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Parallelism is the key to achieving high performance in computing. However, writing efficient and scalable parallel programs is notoriously difficult, and often requires significant expertise. To address this challenge, it is crucial to provide programmers with highlevel tools to enable them to develop solutions efficiently, and at the same time emphasize the theoretical and practical aspects of algorithm design to allow the solutions developed to run efficiently under all possible settings. This thesis addresses this challenge using a threepronged approach consisting of the design of sharedmemory programming techniques, frameworks, and algorithms for important problems in computing. The thesis provides evidence that with appropriate programming techniques, frameworks, and algorithms, sharedmemory programs can be simple, fast, and scalable, both in theory and in practice. The results developed in this thesis serve to ease the transition into the multicore era. The first part of this thesis introduces tools and techniques for deterministic
Wordpacking Algorithms for Dynamic Connectivity and Dynamic Sets
"... We examine several (dynamic) graph and set intersection problems in the wordRAM model with word size w. We begin with Dynamic Connectivity where we need to maintain a fully dynamic graph G = (V,E) with n = V  vertices while supporting (s, t)connectivity queries. To do this, we provide a new simp ..."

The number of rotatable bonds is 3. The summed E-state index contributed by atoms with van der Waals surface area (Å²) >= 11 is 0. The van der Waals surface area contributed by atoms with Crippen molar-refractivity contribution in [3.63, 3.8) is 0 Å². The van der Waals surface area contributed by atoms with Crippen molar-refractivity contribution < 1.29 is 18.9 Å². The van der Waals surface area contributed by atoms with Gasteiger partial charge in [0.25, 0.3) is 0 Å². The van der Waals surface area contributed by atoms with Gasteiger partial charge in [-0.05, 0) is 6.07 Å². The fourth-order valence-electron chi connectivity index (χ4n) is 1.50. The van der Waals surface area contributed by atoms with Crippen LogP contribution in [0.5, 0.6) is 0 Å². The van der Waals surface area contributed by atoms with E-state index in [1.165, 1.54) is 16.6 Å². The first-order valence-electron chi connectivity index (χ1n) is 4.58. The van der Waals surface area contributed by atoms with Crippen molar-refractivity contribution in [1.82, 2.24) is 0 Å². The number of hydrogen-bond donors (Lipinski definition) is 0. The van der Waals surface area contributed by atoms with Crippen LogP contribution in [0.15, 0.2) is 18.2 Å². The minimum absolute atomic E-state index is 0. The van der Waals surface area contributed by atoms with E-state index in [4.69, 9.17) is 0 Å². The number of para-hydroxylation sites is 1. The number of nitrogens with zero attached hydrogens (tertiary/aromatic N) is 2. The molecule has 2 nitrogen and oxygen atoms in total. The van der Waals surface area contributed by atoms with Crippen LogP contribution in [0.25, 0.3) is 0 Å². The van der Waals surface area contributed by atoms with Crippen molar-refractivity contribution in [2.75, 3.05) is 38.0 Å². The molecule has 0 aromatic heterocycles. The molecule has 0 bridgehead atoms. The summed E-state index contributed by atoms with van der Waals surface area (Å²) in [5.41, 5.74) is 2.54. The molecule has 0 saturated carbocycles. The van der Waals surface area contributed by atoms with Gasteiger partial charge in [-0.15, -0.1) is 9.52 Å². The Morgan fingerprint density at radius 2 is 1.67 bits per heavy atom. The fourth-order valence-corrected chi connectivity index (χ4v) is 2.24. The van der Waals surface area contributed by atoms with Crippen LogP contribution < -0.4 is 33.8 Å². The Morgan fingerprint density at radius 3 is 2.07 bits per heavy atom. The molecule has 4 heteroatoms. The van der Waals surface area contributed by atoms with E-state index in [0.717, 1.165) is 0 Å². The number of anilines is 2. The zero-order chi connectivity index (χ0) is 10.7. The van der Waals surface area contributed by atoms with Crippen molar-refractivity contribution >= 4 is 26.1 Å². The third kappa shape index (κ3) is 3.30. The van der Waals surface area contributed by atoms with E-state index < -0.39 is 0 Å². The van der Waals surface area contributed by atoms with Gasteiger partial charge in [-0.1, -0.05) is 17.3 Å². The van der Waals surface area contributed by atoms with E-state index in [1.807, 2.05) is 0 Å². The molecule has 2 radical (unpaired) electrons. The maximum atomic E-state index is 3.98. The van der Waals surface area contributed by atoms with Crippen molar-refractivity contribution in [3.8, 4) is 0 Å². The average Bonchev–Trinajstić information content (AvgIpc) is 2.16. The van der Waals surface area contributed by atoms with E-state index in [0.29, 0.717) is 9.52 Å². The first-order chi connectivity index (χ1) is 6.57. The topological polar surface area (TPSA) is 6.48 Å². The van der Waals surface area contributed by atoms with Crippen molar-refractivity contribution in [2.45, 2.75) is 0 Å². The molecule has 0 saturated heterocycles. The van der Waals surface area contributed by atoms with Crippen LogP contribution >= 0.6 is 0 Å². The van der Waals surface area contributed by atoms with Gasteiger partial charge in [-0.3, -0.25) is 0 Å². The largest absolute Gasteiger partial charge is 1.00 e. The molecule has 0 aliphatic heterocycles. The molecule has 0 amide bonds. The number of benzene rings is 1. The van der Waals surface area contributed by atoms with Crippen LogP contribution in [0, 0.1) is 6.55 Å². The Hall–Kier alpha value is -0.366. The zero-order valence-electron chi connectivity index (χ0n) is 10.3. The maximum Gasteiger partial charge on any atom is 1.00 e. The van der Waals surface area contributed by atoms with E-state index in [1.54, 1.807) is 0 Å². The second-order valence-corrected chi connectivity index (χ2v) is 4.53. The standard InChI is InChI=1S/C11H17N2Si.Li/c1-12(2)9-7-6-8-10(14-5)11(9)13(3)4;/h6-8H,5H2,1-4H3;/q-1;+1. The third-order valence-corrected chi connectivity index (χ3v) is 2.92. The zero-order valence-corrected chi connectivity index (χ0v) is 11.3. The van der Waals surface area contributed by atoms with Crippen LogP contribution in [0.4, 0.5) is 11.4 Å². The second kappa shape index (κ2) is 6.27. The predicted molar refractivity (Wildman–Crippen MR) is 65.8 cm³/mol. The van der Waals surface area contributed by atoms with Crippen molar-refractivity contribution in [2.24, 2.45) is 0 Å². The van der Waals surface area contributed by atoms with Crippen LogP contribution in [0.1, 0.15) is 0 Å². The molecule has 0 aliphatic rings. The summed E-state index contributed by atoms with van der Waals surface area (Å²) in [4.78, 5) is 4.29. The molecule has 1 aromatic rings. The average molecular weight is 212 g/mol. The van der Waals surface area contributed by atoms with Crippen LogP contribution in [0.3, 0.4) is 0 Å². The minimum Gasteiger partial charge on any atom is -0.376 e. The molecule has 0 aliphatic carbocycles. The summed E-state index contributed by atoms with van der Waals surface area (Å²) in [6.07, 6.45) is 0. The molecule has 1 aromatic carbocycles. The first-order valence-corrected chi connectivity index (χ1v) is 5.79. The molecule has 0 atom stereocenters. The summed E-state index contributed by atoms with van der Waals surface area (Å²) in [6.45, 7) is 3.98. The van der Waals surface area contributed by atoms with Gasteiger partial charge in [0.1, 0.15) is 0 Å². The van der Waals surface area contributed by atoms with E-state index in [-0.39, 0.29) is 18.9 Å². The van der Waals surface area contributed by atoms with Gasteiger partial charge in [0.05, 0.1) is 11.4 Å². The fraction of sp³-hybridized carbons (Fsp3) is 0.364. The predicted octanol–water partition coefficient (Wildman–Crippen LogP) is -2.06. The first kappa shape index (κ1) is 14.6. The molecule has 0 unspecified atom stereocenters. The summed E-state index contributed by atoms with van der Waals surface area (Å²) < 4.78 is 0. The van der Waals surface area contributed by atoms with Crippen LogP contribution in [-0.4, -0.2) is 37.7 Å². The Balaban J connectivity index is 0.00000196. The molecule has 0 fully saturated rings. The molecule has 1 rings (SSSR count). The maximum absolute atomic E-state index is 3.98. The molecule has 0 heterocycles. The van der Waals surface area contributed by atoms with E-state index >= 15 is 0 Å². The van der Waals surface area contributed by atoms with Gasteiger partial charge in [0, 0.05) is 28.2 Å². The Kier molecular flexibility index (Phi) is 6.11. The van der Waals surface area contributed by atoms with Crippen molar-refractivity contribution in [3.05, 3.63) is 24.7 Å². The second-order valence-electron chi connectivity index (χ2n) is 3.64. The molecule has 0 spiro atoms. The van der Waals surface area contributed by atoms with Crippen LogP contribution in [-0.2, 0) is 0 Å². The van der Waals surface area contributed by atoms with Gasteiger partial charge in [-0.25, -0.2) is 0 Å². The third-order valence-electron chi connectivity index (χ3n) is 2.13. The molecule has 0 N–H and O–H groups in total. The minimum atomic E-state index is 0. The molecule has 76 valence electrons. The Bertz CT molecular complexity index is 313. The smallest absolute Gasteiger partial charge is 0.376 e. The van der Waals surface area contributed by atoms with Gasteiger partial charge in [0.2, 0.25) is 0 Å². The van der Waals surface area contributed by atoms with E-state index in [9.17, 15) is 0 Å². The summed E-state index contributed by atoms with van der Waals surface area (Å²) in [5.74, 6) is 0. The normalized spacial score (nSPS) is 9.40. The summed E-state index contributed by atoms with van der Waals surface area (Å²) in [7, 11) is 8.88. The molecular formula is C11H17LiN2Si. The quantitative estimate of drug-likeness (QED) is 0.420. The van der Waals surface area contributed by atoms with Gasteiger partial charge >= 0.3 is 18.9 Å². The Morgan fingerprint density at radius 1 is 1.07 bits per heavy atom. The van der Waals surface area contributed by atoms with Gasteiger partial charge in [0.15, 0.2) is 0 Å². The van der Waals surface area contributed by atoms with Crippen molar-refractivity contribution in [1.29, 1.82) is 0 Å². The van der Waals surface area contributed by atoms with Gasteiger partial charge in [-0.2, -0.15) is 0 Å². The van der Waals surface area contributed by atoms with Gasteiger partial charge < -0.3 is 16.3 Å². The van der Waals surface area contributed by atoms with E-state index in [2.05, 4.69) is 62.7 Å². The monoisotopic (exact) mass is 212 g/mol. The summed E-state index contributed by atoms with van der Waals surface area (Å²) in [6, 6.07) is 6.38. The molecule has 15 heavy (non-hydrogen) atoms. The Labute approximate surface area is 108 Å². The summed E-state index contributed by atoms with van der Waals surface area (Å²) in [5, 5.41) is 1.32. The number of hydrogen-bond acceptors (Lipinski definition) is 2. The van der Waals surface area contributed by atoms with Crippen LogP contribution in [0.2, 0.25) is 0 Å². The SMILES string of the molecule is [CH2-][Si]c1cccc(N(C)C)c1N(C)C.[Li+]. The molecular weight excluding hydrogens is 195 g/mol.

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We examine several (dynamic) graph and set intersection problems in the wordRAM model with word size w. We begin with Dynamic Connectivity where we need to maintain a fully dynamic graph G = (V,E) with n = V  vertices while supporting (s, t)connectivity queries. To do this, we provide a new simplified worstcase solution for the famous Dynamic Connectivity (which is interesting on its own merit), and then show how in the wordRAM model the query and update cost can be reduced to O( n · lognw log ( wlogn)), assuming w < n1−Ω(1). Since w = Ω(log n), this bound is always O( n) and it is o( n) when w = ω(log n). We then examine the task of maintaining a family F of dynamic sets where insertions and deletions into the sets are allowed, while enabling a set intersection reporting query on sets S1, S2 ∈ F where we wish to report all of the elements in S1 ∩ S2. We first show that given a known upperbound d on the size of any set, we can maintain F so that a set intersection reporting query costs O ( dw/log2w) expected time, and updates cost O(logw) expected time. Using this algorithm we can list all triangles of a graph G = (V,E) in O ( mαw/log2w + t) expected time where m = E, α is the arboricity of G, and t is the size of the output. This is comparable with known algorithms that run in O(mα) time. Next, we provide an incremental data structure on F that supports intersection proof queries in which given S1 and S2 we wish to determine if they intersect, and if they do we require a proof (an element in the intersection). Both queries and insertions of elements into sets take